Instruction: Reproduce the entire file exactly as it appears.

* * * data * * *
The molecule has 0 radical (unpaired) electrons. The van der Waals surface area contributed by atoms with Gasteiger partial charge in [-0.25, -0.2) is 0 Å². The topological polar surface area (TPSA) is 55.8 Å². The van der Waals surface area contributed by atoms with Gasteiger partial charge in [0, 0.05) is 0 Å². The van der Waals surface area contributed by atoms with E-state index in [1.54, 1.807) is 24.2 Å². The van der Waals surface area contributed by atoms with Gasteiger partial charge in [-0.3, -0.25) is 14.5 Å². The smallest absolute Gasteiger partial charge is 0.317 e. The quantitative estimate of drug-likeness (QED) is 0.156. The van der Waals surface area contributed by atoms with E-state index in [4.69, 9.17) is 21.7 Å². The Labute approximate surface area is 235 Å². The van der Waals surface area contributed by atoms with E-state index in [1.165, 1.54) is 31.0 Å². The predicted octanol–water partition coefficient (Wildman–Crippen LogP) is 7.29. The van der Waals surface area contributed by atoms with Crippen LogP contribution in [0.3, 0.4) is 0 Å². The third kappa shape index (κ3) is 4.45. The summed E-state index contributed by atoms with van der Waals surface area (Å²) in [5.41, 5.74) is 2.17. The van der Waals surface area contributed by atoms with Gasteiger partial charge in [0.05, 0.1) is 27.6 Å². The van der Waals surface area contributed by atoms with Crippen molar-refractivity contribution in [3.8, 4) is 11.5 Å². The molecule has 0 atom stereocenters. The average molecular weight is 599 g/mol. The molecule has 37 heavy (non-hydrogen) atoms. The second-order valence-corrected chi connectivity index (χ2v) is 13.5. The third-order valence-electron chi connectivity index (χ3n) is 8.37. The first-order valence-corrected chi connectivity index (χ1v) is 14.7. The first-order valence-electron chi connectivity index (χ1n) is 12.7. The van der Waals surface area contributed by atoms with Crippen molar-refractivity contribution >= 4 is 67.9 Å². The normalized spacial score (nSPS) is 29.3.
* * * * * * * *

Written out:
The molecule has 0 radical (unpaired) electrons. The van der Waals surface area contributed by atoms with Gasteiger partial charge in [-0.25, -0.2) is 0 Å². The topological polar surface area (TPSA) is 55.8 Å². The van der Waals surface area contributed by atoms with Gasteiger partial charge in [0, 0.05) is 0 Å². The van der Waals surface area contributed by atoms with E-state index in [1.54, 1.807) is 24.2 Å². The van der Waals surface area contributed by atoms with Gasteiger partial charge in [-0.3, -0.25) is 14.5 Å². The smallest absolute Gasteiger partial charge is 0.317 e. The quantitative estimate of drug-likeness (QED) is 0.156. The van der Waals surface area contributed by atoms with E-state index in [4.69, 9.17) is 21.7 Å². The Labute approximate surface area is 235 Å². The van der Waals surface area contributed by atoms with E-state index in [1.165, 1.54) is 31.0 Å². The predicted octanol–water partition coefficient (Wildman–Crippen LogP) is 7.29. The van der Waals surface area contributed by atoms with Crippen LogP contribution in [0.3, 0.4) is 0 Å². The third kappa shape index (κ3) is 4.45. The summed E-state index contributed by atoms with van der Waals surface area (Å²) in [5.41, 5.74) is 2.17. The van der Waals surface area contributed by atoms with Gasteiger partial charge in [0.05, 0.1) is 27.6 Å². The van der Waals surface area contributed by atoms with Crippen molar-refractivity contribution in [3.8, 4) is 11.5 Å². The molecule has 0 atom stereocenters. The average molecular weight is 599 g/mol. The molecule has 37 heavy (non-hydrogen) atoms. The second-order valence-corrected chi connectivity index (χ2v) is 13.5. The third-order valence-electron chi connectivity index (χ3n) is 8.37. The first-order valence-corrected chi connectivity index (χ1v) is 14.7. The first-order valence-electron chi connectivity index (χ1n) is 12.7. The van der Waals surface area contributed by atoms with Crippen molar-refractivity contribution >= 4 is 67.9 Å². The normalized spacial score (nSPS) is 29.3.